This dear widow, at the end of her rope, chose to make the prophet his requested cake. What would you have done? If we're honest with ourselves, many of us would have kept the ingredients to ourselves. By acting in faith, the widow not only made Elijah a cake, but she made a cake for her and her son, and she was able to make many meals for all of them because the flour and oil didn't run out.

The blessing of the endless flour is a physical picture that the Giver of Life had invaded her life by his grace. Long before she had eaten his provision, he had chosen her to not only experience life, but to be a instrument of the prophet's continuing life and ministry.

God often asks us to offer what is left to do with it greater than our little minds could ever imagine.

The Story Isn't Over

This story would be amazing enough if it stopped at verse 16. But it doesn't, taking a more dramatic turn than the reader would expect. All of the sudden, the widow's son is stricken with what seems to be a terminal illness; the physical signs in this passage would tell us that the boy was dying.

Why in the world would God allow this to happen? Does it make any sense to provide endless provisions for the boy's sustenance, and then allow him to die immediately afterwards? Shouldn't God be rewarding the widow for her act of faithfulness? From a distance, it looks like a rather sick joke.

This isn't a sick joke; no, it's a divine calling! What do I mean by that? God has chosen this poor widow and her only son to be included in a a prophecy about the most significant event that would ever happen in history. God has chosen for her to be an actual living witness to death and resurrection.

Through the widow of Zarephath, God would declare himself not only to be the Giver of Life (in terms of making provision for the needs of his children), but as the Giver of Life who could do what no person could ever do - defeat death. What a picture!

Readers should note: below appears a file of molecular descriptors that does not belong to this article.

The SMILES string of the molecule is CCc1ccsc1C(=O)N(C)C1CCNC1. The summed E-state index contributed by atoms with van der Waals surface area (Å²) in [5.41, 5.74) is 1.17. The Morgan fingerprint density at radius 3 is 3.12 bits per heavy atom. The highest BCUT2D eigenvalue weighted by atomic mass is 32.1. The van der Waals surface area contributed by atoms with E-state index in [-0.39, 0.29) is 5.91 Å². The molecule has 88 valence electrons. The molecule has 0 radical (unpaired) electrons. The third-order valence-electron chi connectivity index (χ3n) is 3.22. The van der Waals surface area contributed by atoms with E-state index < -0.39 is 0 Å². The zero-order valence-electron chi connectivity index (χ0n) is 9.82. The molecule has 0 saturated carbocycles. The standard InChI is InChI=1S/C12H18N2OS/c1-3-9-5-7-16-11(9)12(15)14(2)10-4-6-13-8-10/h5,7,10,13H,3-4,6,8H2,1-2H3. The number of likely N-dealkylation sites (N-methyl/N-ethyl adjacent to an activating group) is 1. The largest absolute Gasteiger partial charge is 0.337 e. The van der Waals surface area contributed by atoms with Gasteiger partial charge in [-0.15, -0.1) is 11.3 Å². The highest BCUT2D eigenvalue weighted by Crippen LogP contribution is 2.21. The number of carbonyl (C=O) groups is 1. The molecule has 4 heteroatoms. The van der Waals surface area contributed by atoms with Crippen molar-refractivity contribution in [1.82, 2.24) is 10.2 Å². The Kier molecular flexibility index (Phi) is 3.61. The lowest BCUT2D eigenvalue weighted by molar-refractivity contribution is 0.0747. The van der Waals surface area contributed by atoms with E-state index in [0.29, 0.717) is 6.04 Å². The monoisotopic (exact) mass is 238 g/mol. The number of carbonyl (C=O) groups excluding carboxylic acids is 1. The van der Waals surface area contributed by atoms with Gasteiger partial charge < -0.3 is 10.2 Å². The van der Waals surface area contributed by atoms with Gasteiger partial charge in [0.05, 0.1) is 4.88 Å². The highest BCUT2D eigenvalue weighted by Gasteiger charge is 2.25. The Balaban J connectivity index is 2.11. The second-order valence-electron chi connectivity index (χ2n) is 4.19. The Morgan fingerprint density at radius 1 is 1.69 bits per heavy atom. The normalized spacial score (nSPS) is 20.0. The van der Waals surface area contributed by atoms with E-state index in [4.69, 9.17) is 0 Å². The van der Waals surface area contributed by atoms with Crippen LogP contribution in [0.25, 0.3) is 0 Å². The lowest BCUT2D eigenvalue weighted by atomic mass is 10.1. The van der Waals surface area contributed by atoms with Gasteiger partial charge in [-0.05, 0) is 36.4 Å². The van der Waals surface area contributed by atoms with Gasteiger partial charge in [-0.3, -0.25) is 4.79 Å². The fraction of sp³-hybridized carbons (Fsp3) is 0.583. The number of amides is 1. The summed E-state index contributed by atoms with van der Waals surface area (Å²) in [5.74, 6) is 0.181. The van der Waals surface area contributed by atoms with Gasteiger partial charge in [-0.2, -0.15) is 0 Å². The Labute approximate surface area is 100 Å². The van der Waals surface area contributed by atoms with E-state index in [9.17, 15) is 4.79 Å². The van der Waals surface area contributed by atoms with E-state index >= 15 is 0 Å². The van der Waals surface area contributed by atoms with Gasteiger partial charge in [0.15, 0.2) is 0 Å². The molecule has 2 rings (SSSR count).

The prophet lays himself on the body of the boy, cries out for God to give life to him, and the boy begins to breathe again so the prophet can deliver this son back to his mother. Again, put yourself on the scene of this story. How discouraging, then amazing, then depressing, then incredible must these moments have been for all involved!

Our Story

I would guess that most readers of PaulTripp.com have not experienced a famine of this magnitude, nor had a child raised back to life. So how does this story apply to our lives? It's vital to understand that this moment is not just a story in a book, but a prophetic moment for every child of God.

This moment of the death and life of the widow's son is a physical prophecy of another only Son who would die and who would rise again. Jesus would die, carrying our sins, but he would not stay dead. No, he would rise out of the tomb conquering sin and death, giving life to all who put their trust in him. The resurrection of the son of the widow is a historical finger pointing to the future resurrection of the Son of Man, the Lord Jesus Christ.

When she went out to pick up sticks for her last meal, the widow of Zarapeth had no idea of the incredible turn her life would take. It would not be her last day because what was lurking over her wasn't the shadow of death, but the Giver of Life, who would not only give her life, but through her preach life to all who believe.

And it all began with a stranger's seemingly outrageous request, followed by an act of faithful obedience.

Posted by Benjamin Fallon at 6:00 AM